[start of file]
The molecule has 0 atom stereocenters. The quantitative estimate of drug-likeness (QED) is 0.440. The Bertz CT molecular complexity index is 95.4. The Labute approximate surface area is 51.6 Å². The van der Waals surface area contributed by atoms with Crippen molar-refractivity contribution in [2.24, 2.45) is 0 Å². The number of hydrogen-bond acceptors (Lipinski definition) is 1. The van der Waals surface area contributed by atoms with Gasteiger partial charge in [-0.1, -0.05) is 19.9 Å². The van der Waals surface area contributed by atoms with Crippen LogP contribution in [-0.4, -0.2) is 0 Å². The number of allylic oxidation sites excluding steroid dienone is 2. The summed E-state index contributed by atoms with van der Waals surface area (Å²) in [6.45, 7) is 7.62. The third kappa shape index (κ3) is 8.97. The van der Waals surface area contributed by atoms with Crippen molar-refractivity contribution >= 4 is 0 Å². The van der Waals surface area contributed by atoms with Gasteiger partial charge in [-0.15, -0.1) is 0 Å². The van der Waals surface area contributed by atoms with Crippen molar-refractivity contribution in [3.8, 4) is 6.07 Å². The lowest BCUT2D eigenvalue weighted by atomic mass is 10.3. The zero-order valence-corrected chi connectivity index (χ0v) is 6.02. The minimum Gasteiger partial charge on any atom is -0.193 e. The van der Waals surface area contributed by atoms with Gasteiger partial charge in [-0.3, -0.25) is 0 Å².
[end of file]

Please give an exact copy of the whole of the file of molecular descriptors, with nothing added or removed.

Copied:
The molecule has 0 atom stereocenters. The quantitative estimate of drug-likeness (QED) is 0.440. The Bertz CT molecular complexity index is 95.4. The Labute approximate surface area is 51.6 Å². The van der Waals surface area contributed by atoms with Crippen molar-refractivity contribution in [2.24, 2.45) is 0 Å². The number of hydrogen-bond acceptors (Lipinski definition) is 1. The van der Waals surface area contributed by atoms with Gasteiger partial charge in [-0.1, -0.05) is 19.9 Å². The van der Waals surface area contributed by atoms with Crippen LogP contribution in [-0.4, -0.2) is 0 Å². The number of allylic oxidation sites excluding steroid dienone is 2. The summed E-state index contributed by atoms with van der Waals surface area (Å²) in [6.45, 7) is 7.62. The third kappa shape index (κ3) is 8.97. The van der Waals surface area contributed by atoms with Crippen molar-refractivity contribution >= 4 is 0 Å². The van der Waals surface area contributed by atoms with Gasteiger partial charge in [-0.15, -0.1) is 0 Å². The van der Waals surface area contributed by atoms with Crippen molar-refractivity contribution in [3.8, 4) is 6.07 Å². The lowest BCUT2D eigenvalue weighted by atomic mass is 10.3. The zero-order valence-corrected chi connectivity index (χ0v) is 6.02. The minimum Gasteiger partial charge on any atom is -0.193 e. The van der Waals surface area contributed by atoms with Gasteiger partial charge in [-0.3, -0.25) is 0 Å².